Here’s how to do it:
1. Set up the cable machine waist high and hold the straight bar attachment with your arms extended in front.

2. Keeping your chest up, drop to a squat position (little more than 90 degrees)

3. Make a small steps back (staying in the squat position) 6-8 and repeat 3-5 times. Thats one set 😜


Exercise of the week: Reverse Hack Squat

Machines are great for variety and  allow you to add more volume to specific muscles.
The hack machine is set at 45 degrees and you need to align your shoulders under the pads.
The front facing version allows you to make the posterior chain work harder. I like to keep the toes up and put all the weight on to the heels.
Set up:
  1. Set up the hack machine by loading preferred weight.
  2. Position yourself with your shoulders up against the pads.
  3. Place feet shoulder-width apart on the top of the platform.
  4. Push up to take the weight off the stack, place your arms on the side handles of the machine and release the safety bars.
  5. Slowly lower the weight down pushing your hips away until your thighs are at approximately right angles with your calves.
  6. Pause, and then push the weight back up to the starting position by tucking your hips under without locking your knees at the top.

Exercise of the week: T-bar row

A big strong back is highly functional in our daily life as much as in the gym. Every time you pick up something heavy your back is doing the majority of the work. So when you lift a heavy box, a child or your shopping, it’s your back strength that will determine your success.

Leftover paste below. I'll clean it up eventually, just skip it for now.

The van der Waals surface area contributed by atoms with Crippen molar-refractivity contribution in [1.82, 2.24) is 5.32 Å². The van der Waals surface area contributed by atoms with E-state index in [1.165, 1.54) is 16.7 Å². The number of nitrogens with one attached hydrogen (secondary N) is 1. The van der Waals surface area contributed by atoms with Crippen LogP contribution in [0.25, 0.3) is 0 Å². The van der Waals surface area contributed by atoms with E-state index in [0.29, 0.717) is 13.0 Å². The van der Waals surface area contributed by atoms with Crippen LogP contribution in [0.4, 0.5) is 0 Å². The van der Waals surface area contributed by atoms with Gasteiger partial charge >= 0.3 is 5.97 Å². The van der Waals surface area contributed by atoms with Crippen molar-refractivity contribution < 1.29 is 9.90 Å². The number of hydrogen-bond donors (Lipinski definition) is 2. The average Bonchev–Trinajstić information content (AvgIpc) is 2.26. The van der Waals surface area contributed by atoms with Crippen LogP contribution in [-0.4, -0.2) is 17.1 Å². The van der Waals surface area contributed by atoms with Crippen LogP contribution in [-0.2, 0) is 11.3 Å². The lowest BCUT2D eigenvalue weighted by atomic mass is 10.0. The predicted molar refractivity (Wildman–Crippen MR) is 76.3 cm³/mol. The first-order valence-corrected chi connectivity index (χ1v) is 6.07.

There are several rowing variations which in rotation between all the movements brings best results. Today our focus is on T-bar rows.

Here’s how to do this exercise:

  • Set your stance, with your feet firmly on the floor or step and bend at the waist. Switch on the glutes, hamstrings, and abdominals as they are working to stabilize you (and keep you balanced).
  • Focus on getting a good stretch at the bottom by lowering the shoulder until the lats are fully extended, and pulling the bar up in a straight line until it lightly brushes the chest area.
  • Get the chest up slightly, arch the low back a bit, and get your head in line with your spine.
  • Lower the bar slowly to a full stretch and stop for a second. We want great ROM (range of motion) and potential muscle-growth, therefore the lats, rhomboids, and middle traps should be stretched.

Food, Food and, Yes, More Food!

Allow me to introduce my latest contributor.

Kevin Cooper, Personal Trainer and Business Manager at Pinnacle Performance has been running in the fitness industry “marathon” since 2001. “Lots has been learned and more to be achieved” is his comment when asked to describe himself.